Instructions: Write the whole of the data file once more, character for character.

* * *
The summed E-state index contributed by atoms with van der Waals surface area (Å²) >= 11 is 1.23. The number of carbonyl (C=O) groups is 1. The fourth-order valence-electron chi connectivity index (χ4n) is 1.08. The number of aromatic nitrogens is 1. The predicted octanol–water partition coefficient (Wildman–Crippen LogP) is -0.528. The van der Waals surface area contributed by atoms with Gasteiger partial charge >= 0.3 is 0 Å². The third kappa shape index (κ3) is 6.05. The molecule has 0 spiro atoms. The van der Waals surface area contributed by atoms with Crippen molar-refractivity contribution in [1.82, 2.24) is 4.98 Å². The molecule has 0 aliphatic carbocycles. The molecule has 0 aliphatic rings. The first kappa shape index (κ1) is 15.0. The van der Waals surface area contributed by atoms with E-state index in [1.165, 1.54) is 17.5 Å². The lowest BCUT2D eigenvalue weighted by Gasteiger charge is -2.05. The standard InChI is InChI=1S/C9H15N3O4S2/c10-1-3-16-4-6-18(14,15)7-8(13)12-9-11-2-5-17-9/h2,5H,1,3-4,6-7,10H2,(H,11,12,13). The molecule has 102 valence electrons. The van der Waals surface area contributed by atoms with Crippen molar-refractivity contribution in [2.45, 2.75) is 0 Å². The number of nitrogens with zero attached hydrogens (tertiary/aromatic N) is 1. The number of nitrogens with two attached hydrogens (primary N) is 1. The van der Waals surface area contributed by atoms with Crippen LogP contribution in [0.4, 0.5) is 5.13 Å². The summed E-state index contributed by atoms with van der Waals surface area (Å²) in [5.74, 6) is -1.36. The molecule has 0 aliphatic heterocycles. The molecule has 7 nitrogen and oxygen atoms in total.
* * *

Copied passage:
The summed E-state index contributed by atoms with van der Waals surface area (Å²) >= 11 is 1.23. The number of carbonyl (C=O) groups is 1. The fourth-order valence-electron chi connectivity index (χ4n) is 1.08. The number of aromatic nitrogens is 1. The predicted octanol–water partition coefficient (Wildman–Crippen LogP) is -0.528. The van der Waals surface area contributed by atoms with Gasteiger partial charge >= 0.3 is 0 Å². The third kappa shape index (κ3) is 6.05. The molecule has 0 spiro atoms. The van der Waals surface area contributed by atoms with Crippen molar-refractivity contribution in [1.82, 2.24) is 4.98 Å². The molecule has 0 aliphatic carbocycles. The molecule has 0 aliphatic rings. The first kappa shape index (κ1) is 15.0. The van der Waals surface area contributed by atoms with E-state index in [1.165, 1.54) is 17.5 Å². The lowest BCUT2D eigenvalue weighted by Gasteiger charge is -2.05. The standard InChI is InChI=1S/C9H15N3O4S2/c10-1-3-16-4-6-18(14,15)7-8(13)12-9-11-2-5-17-9/h2,5H,1,3-4,6-7,10H2,(H,11,12,13). The molecule has 102 valence electrons. The van der Waals surface area contributed by atoms with Crippen molar-refractivity contribution in [2.45, 2.75) is 0 Å². The number of nitrogens with zero attached hydrogens (tertiary/aromatic N) is 1. The number of nitrogens with two attached hydrogens (primary N) is 1. The van der Waals surface area contributed by atoms with Crippen LogP contribution in [0.4, 0.5) is 5.13 Å². The summed E-state index contributed by atoms with van der Waals surface area (Å²) in [5.74, 6) is -1.36. The molecule has 0 aliphatic heterocycles. The molecule has 7 nitrogen and oxygen atoms in total.